The ongoing COVID-19 outbreak expanded rapidly throughout China. Major behavioral, clinical, and state interventions have been undertaken to mitigate the epidemic and prevent the persistence of the virus in human populations in China and worldwide. It remains unclear how these unprecedented interventions, including travel restrictions, affected COVID-19 spread in China. We use real-time mobility data from Wuhan and detailed case data including travel history to elucidate the role of case importation on transmission in cities across China and ascertain the impact of control measures. Early on, the spatial distribution of COVID-19 cases in China was explained well by human mobility data. Following the implementation of control measures, this correlation dropped and growth rates became negative in most locations, although shifts in the demographics of reported cases were still indicative of local chains of transmission outside Wuhan. This study shows that the drastic control measures implemented in China substantially mitigated the spread of COVID-19.
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              Efficient Behavior of Small-World Networks

              We introduce the concept of efficiency of a network as a measure of how efficiently it exchanges information. By using this simple measure, small-world networks are seen as systems that are both globally and locally efficient. This gives a clear physical meaning to the concept of "small world," and also a precise quantitative analysis of both weighted and unweighted networks. We study neural networks and man-made communication and transportation systems and we show that the underlying general principle of their construction is in fact a small-world principle of high efficiency.

                Author and article information

                Proc Natl Acad Sci U S A
                Proc. Natl. Acad. Sci. U.S.A
                Proceedings of the National Academy of Sciences of the United States of America
                National Academy of Sciences
                7 July 2020
                18 June 2020
                18 June 2020
                : 117
                : 27
                : 15530-15535
                [1] aImpact, Department of Management, Economics and Industrial Engineering, Politecnico di Milano , 20156 Milano, Italy;
                [2] bDepartment of Electronics, Information and Bioengineering, Politecnico di Milano , 20133 Milano, Italy;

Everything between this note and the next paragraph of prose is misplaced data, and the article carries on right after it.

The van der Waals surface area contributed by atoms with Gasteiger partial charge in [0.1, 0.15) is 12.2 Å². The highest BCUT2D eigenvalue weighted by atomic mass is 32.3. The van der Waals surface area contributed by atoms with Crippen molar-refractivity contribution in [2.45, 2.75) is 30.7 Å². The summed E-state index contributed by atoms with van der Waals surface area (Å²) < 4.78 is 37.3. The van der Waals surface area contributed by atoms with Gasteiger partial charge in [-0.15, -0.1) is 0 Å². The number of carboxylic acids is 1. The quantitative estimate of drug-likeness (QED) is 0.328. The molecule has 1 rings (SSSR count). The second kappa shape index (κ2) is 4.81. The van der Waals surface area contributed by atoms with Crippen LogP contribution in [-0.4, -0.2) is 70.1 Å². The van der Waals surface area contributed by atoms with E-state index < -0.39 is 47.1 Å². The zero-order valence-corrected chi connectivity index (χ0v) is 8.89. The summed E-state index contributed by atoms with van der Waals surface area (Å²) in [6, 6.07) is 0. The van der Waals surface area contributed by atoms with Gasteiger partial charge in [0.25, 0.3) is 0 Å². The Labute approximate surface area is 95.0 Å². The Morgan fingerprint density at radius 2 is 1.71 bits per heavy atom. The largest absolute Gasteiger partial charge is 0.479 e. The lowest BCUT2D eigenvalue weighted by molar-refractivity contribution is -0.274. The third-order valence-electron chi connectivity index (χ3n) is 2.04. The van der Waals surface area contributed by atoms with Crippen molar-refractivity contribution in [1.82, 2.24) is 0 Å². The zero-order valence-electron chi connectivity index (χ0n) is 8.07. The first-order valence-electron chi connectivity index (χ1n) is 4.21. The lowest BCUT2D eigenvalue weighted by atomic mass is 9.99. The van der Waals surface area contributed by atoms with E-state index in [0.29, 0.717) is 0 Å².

[3] cIstituto dei Sistemi Complessi, Consiglio Nazionale delle Ricerche , 00185 Rome, Italy;
                [4] dDepartment of Information Engineering, Università di Brescia , 25121 Brescia, Italy;
                [5] eDepartment of Law, Università di Bari , 70121 Bari, Italy;
                [6] fDepartment of Environmental Sciences, Informatics and Statistics, Università Ca’Foscari di Venezia , 30123 Venizia, Italy;
                [7] gDepartment of Physics, Politecnico di Milano , 20133 Milano, Italy;
                [8] hJoint Center for Analysis, Decisions and Society, Human Technopole and Politecnico di Milano , 20157 Milano, Italy
                Author notes
                2To whom correspondence may be addressed. Email: giovanni.bonaccorsi@ 123456polimi.it or fabio.pammolli@ 123456polimi.it .

                Edited by Arild Underdal, University of Oslo, Oslo, Norway, and approved June 5, 2020 (received for review April 24, 2020)

                Author contributions: A.F., A.S., W.Q., and F. Pammolli designed research; G.B., F. Pierri, M.C., A.G., and F. Porcelli performed research; G.B., F. Pierri, M.C., A.G., and F. Porcelli analyzed data; G.B., F. Pierri, M.C., A.F., A.G., F. Porcelli, A.L.S., C.M.V., A.S., W.Q., and F. Pammolli wrote the paper; and G.B., F. Pierri, and A.L.S. collected data.

                1G.B. and F. Pierri contributed equally to this work.

                Copyright © 2020 the Author(s). Published by PNAS.

                This open access article is distributed under Creative Commons Attribution-NonCommercial-NoDerivatives License 4.0 (CC BY-NC-ND).

                Page count
                Pages: 6
                Social Sciences
                Economic Sciences
                Physical Sciences

                covid-19,economic segregation,human mobility,national lockdown